Breaking Down Barriers: How Black Americans Are Overcoming Obstacles to Achieve Financial Security
Historically, black people in America have been excluded from many financial opportunities, mostly due to the burden of racism and discrimination. As a result, there are several types of financial assets that have been overlooked or ignored by the black community.
Some of these obstacles came in the form of discriminatory lending practices, redlining, and limited access to quality financial education just to name a few that have prevented the community from building wealth and achieving financial security. Nonetheless, there has been a growing movement of black Americans in recent years who are utilizing financial resources that were previously disregarded. We are discovering new avenues for wealth creation and barrier-breaking, from equities and real estate to entrepreneurship, life insurance, and cryptocurrencies.
The stock market has long been a key avenue for building wealth, but for many years, black Americans did not have the same access to investment opportunities as their white counterparts. According to a study by the National Bureau of Economic Research, black households are 60% less likely than white households to hold any stocks at all, and among those who do invest, they tend to hold a smaller proportion of their portfolio in stocks than white households do (1).
However, in recent years, the rise of online investing platforms and the increasing availability of financial education resources has made it easier for black Americans to invest in the stock market. One example is Robinhood, an online investing platform that has become popular among young people, including black investors. According to a survey by the Robinhood Foundation, black Americans are more likely than other racial groups to use Robinhood to invest in individual stocks (2). This suggests that they are increasingly turning to technology to access investment opportunities that were once out of reach.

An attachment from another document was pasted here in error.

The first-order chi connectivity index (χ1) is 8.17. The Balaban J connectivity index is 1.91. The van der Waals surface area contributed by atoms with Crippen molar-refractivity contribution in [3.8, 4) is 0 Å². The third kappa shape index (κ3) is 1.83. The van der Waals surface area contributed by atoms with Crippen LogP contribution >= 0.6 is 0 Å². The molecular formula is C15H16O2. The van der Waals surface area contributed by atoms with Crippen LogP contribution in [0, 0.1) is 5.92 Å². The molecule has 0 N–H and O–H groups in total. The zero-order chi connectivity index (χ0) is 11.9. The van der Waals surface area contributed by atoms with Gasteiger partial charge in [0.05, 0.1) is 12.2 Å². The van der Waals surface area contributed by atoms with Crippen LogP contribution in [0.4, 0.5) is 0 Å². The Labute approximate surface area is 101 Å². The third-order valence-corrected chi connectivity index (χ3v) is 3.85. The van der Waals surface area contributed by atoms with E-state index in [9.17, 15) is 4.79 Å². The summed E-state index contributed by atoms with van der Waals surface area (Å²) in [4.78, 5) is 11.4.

Another example is the Black Investor Survey, which was conducted by Ariel Investments and Charles Schwab. The survey found that black investors are more likely to invest in individual stocks than in mutual funds or exchange-traded funds (ETFs), and they tend to hold onto their investments for longer periods of time (3). This suggests that black investors are taking a more hands-on approach to their investing and are not just relying on passive investment strategies. An additional result of a survey conducted by Ariel Investments and Charles Schwab showed that the percentage of black investors in the stock market increased from 57% in 1998 to 67% in 2018. This is a significant increase, indicating that more black Americans are investing in the stock market.
Homeownership has long been considered a key part of the American Dream, but black Americans have historically faced significant barriers to owning property. Discriminatory lending practices, redlining, and zoning laws that prevent the development of affordable housing in predominantly black neighborhoods are just a few of the obstacles that have prevented black Americans from achieving homeownership.